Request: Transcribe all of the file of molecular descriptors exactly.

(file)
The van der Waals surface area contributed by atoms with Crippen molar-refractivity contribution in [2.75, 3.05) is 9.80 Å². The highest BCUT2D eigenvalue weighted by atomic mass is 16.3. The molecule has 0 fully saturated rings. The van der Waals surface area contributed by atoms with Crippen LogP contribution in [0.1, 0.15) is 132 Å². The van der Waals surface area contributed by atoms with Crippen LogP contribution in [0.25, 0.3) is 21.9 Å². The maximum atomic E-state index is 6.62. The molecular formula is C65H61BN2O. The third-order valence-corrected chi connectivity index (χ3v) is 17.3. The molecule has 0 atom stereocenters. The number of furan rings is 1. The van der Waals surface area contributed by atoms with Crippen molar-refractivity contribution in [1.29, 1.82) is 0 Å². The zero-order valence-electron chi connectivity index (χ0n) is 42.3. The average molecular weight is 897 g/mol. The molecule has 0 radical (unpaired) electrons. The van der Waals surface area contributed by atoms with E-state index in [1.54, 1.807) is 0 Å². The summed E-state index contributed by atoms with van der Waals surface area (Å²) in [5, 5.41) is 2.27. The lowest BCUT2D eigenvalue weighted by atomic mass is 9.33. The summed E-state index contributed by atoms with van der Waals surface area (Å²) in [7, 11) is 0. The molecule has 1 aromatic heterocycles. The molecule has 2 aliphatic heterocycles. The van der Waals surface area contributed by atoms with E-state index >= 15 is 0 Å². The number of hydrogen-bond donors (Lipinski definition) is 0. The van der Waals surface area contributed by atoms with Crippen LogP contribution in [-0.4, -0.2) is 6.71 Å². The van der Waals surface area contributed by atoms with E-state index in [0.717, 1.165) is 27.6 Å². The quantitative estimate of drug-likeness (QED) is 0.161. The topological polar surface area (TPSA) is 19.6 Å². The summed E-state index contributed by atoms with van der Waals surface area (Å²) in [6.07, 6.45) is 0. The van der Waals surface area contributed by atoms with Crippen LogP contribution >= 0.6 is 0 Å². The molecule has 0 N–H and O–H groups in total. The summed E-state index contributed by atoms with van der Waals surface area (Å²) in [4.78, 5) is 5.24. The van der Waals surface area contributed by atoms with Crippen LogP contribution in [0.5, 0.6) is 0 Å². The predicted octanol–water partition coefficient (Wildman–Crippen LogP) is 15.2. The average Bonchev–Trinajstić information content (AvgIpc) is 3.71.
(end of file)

The van der Waals surface area contributed by atoms with Crippen molar-refractivity contribution in [2.75, 3.05) is 9.80 Å². The highest BCUT2D eigenvalue weighted by atomic mass is 16.3. The molecule has 0 fully saturated rings. The van der Waals surface area contributed by atoms with Crippen LogP contribution in [0.1, 0.15) is 132 Å². The van der Waals surface area contributed by atoms with Crippen LogP contribution in [0.25, 0.3) is 21.9 Å². The maximum atomic E-state index is 6.62. The molecular formula is C65H61BN2O. The third-order valence-corrected chi connectivity index (χ3v) is 17.3. The molecule has 0 atom stereocenters. The number of furan rings is 1. The van der Waals surface area contributed by atoms with Crippen molar-refractivity contribution in [1.29, 1.82) is 0 Å². The zero-order valence-electron chi connectivity index (χ0n) is 42.3. The average molecular weight is 897 g/mol. The molecule has 0 radical (unpaired) electrons. The van der Waals surface area contributed by atoms with E-state index in [1.54, 1.807) is 0 Å². The summed E-state index contributed by atoms with van der Waals surface area (Å²) in [5, 5.41) is 2.27. The lowest BCUT2D eigenvalue weighted by atomic mass is 9.33. The summed E-state index contributed by atoms with van der Waals surface area (Å²) in [7, 11) is 0. The molecule has 1 aromatic heterocycles. The molecule has 2 aliphatic heterocycles. The van der Waals surface area contributed by atoms with E-state index >= 15 is 0 Å². The number of hydrogen-bond donors (Lipinski definition) is 0. The van der Waals surface area contributed by atoms with Crippen LogP contribution in [-0.4, -0.2) is 6.71 Å². The van der Waals surface area contributed by atoms with E-state index in [0.717, 1.165) is 27.6 Å². The quantitative estimate of drug-likeness (QED) is 0.161. The topological polar surface area (TPSA) is 19.6 Å². The summed E-state index contributed by atoms with van der Waals surface area (Å²) in [6.07, 6.45) is 0. The van der Waals surface area contributed by atoms with Crippen LogP contribution >= 0.6 is 0 Å². The molecule has 0 N–H and O–H groups in total. The summed E-state index contributed by atoms with van der Waals surface area (Å²) in [4.78, 5) is 5.24. The van der Waals surface area contributed by atoms with Crippen LogP contribution in [0.5, 0.6) is 0 Å². The predicted octanol–water partition coefficient (Wildman–Crippen LogP) is 15.2. The average Bonchev–Trinajstić information content (AvgIpc) is 3.71.